Now, the first thing we need to do is stir the melted chocolate to ensure that it is completely mixed. Now give it a very good stir, this is really important.

The first thing after stirring the chocolate is to pour as about 2/3rd of it onto the surface (Marble slab). You will see that there are different colours in the chocolate. This is because, as it cools, it becomes darker. You will notice that the chocolate is still very fluid and runny.

Movement is important to crystalise the chocolate–so don’t be afraid to take it right from the edges of the liquid chocolate, from the centre, and just keep turning and folding the chocolate into itself.

An important thing is that you use your pallet knife to constantly clean the scraper, because it gets a build-up of crystallised chocolate… it also doesn’t clear the surface properly, which means, if you’re not careful, you will end up with lumps in your tempered chocolate!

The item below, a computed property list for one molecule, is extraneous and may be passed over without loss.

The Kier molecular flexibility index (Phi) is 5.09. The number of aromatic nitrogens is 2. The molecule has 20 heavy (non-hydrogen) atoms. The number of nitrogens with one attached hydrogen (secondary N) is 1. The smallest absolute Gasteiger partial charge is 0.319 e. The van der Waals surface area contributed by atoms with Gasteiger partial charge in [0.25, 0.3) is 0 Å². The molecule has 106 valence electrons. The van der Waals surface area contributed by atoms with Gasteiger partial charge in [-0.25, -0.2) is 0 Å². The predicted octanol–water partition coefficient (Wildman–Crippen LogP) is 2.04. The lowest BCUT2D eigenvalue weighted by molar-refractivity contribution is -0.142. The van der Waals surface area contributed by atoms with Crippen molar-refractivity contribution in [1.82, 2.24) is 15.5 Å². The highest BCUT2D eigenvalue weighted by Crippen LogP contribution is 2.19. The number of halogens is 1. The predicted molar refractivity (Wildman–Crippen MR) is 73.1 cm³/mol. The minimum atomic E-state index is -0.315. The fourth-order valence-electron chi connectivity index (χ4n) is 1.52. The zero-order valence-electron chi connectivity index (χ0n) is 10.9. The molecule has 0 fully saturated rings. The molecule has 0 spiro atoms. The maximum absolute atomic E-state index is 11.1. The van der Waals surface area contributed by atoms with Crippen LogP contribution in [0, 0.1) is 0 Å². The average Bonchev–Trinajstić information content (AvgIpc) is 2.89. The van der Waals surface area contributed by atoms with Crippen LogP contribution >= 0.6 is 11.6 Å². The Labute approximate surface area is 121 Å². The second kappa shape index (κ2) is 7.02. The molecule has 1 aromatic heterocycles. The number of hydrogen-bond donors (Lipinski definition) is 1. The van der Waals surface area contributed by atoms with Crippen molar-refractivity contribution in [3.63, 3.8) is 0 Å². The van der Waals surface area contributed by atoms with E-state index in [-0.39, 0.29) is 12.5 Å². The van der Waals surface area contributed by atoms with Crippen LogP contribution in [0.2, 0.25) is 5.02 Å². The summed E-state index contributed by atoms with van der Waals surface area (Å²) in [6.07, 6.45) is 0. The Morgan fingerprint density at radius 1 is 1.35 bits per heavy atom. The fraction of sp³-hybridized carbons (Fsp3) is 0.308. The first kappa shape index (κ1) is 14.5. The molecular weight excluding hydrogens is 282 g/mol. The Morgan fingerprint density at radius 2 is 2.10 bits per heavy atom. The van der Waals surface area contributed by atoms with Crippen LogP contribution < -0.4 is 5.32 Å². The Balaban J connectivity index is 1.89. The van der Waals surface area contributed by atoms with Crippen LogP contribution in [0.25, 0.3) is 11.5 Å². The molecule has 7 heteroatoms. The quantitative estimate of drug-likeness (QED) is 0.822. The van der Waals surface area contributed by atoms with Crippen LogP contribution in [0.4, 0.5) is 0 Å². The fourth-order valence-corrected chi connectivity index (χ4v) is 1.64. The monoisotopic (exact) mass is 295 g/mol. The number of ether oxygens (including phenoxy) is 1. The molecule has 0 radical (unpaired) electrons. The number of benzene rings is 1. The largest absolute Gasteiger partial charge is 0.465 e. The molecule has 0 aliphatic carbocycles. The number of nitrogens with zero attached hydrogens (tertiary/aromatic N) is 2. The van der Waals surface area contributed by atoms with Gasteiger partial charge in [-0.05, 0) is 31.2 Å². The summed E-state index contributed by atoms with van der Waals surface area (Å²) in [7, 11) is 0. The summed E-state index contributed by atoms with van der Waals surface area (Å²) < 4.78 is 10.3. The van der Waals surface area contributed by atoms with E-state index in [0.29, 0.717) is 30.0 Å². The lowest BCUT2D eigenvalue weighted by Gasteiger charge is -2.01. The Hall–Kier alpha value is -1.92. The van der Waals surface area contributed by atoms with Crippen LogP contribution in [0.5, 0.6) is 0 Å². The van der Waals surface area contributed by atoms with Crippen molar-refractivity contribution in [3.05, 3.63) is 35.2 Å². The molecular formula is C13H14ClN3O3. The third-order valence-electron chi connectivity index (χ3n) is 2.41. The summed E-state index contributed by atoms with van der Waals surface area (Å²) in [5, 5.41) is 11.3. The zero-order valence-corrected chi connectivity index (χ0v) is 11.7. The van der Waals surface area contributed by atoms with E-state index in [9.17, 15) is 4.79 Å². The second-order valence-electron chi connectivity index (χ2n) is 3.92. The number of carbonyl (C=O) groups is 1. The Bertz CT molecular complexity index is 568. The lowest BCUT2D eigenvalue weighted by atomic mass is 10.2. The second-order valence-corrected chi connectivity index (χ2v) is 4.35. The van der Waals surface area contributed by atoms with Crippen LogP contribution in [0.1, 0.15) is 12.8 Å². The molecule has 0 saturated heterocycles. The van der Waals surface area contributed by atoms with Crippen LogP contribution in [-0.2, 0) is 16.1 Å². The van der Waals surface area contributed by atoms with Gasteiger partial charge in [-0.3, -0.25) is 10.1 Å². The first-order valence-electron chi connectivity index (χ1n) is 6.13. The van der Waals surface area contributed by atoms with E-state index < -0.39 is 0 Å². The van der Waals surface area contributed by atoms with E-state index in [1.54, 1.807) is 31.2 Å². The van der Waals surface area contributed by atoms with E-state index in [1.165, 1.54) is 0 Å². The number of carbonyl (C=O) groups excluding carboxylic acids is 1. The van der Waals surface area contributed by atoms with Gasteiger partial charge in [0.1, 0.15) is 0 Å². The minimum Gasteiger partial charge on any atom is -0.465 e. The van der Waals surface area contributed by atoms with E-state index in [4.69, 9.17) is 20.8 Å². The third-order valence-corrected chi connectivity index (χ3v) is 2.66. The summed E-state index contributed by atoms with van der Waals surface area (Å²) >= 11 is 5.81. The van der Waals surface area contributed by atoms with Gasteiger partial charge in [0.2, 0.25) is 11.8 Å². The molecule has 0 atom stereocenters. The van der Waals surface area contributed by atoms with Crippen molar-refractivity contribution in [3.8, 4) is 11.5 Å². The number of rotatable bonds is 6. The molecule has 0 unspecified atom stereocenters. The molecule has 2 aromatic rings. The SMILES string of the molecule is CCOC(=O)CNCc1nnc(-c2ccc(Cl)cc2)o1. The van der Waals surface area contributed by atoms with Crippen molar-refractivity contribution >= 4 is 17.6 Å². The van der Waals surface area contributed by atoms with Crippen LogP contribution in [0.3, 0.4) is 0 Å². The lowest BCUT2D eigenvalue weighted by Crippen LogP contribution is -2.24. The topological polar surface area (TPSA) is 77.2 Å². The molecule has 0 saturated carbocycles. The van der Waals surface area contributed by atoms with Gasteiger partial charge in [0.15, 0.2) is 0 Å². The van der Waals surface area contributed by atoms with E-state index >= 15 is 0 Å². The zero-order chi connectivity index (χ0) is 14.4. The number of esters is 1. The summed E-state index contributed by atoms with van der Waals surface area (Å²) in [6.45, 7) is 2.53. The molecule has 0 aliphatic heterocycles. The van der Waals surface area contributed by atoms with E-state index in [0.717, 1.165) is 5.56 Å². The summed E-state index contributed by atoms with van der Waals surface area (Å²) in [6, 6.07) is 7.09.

You can see that after a while the chocolate starts to become thicker… this is a clue that the chocolate is starting to develop and crystalise.

You will also notice that there is a little more resistance when you fold the chocolate together, and it is also sticking to the scraper. Once the chocolate has started to crystalise, it’s the right time to put it back in the holding tank.

When putting the chocolate back into the holding tank, try and do this as quickly as possible to avoid the chocolate over-crystallising, and hardening.

Clean the tools by scraping them well. Try to avoid using water at this moment, since if any water gets into the chocolate it will seize, and thicken very quickly, and we don’t want this. Just scrape the table well, and add the thickened or crystallised chocolate back into the main liquid chocolate.

When all the chocolate is back into the holding tank, stir it well. Stirring is important to ensure that everything is mixed well, and that the crystallised chocolate is mixed with the very small quantity of melted chocolate that has not been crystallised. If you don’t mix well, you will end up with lines and stripes when you use the tempered chocolate.